*As the government of President Bashar Assad offers a public face of reconciliation toward protesters while using an iron fist on the ground, fresh video clips suggest that demonstrations and marches are continuing around the country. Despite the growing risk, one thing Arab regimes will never be able to stop are funerals. As long as protesters die, big public funerals will be held, reinforcing the anger of those marching as caskets are carried on the shoulders of protesters. One such example took place on Tuesday in Hama. The person filming announces the date and the names of the two men who were killed, as their caskets are carried through the streets while protesters call for the regime to fall and Assad to leave the country.
*Here's some choppy footage of a nighttime Damascus protest through the streets of the capital. The man filming states the date and adds, "the people want the regime to fall."
*The Facebook group "Syrian Revolution against Bashar Assad" is billing this Friday as the "Fall of Legitimacy" and features an appropriately gritty, blood-stained logo on its home page. Underneath the bloody fingerprint, the Arabic reads: "Bashar was not my president and his government does not represent me." The group also calls for a general strike across the country this Thursday.
*As Yemen continues to spiral into a vacuum of violence and possible civil war, with wildly varying rumors about the extent of the president's injuries from a rocket attack on his compound in Sanaa earlier this month, the official news agency reports the following as a top item: "His Excellency Ali Abdullah Saleh, President of the Republic, sent a cable of congratulations to His Excellency Danilo Turk, the president of the Slovenian republic, on the occasion of the brotherly people's celebration of their National Day."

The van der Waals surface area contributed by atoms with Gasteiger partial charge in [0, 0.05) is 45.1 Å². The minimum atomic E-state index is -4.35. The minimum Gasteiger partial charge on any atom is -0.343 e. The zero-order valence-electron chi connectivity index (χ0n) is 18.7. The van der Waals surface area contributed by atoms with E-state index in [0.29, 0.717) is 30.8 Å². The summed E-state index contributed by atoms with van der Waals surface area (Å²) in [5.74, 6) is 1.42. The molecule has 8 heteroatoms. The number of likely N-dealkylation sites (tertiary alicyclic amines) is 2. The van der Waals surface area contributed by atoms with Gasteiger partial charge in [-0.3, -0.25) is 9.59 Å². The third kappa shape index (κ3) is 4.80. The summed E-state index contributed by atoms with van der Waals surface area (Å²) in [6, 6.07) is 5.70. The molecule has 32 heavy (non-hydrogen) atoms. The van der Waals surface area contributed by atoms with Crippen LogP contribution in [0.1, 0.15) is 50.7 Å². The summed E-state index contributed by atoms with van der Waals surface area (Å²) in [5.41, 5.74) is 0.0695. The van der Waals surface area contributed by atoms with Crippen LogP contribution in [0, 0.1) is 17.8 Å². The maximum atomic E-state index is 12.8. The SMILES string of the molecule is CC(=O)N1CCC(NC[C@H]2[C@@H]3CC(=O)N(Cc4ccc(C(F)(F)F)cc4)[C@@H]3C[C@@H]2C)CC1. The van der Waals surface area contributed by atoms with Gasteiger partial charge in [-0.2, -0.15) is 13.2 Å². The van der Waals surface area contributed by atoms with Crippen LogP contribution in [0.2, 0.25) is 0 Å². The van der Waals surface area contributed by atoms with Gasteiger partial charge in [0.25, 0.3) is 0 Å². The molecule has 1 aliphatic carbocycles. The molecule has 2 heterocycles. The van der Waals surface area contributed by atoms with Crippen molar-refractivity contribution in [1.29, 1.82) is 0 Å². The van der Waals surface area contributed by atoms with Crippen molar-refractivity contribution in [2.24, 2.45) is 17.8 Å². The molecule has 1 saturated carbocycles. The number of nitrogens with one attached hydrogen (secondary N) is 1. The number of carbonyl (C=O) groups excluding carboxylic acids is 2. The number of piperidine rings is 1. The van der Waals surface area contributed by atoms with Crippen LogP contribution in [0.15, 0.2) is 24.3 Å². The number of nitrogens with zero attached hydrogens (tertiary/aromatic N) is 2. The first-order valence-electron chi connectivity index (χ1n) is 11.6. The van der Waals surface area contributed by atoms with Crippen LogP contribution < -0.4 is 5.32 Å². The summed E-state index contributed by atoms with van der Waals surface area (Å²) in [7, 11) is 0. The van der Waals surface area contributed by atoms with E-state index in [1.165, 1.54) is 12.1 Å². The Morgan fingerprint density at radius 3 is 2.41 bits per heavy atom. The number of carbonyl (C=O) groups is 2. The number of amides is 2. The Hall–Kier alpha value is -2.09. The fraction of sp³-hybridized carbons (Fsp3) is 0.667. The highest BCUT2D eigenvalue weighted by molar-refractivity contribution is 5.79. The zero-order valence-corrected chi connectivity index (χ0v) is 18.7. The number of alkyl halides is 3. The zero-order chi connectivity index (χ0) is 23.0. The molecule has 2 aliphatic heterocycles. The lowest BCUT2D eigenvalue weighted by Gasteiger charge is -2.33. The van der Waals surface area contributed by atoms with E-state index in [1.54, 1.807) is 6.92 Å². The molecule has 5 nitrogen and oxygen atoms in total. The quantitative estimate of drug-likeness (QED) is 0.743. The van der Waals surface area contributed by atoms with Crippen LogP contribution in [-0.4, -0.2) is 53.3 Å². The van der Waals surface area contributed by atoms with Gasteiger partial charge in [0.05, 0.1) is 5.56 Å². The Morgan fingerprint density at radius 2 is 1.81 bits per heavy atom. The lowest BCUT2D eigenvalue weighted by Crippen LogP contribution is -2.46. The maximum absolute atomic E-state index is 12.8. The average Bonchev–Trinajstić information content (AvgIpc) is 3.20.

Here is a 17-minute documentary on the sad plight of Jordanian orphans. Illiteracy, sexual abuse, physical and emotional abuse, deaths of children covered up and being raised with no identity are among the issues discussed by now-adult orphans who grew up in the opaque system. "We didn't have a single happy day in our lives," says Kamel, who described a desperate and persistent hunger from being underfed. "Supervisors are not qualified, neither academically nor psychologically," said a girl whose face was covered in black. Thaer, now a young man, describes through tears how one of his close friends begged the supervisors to take him to the hospital, but they refused and he eventually died of thalessemia, a blood disease.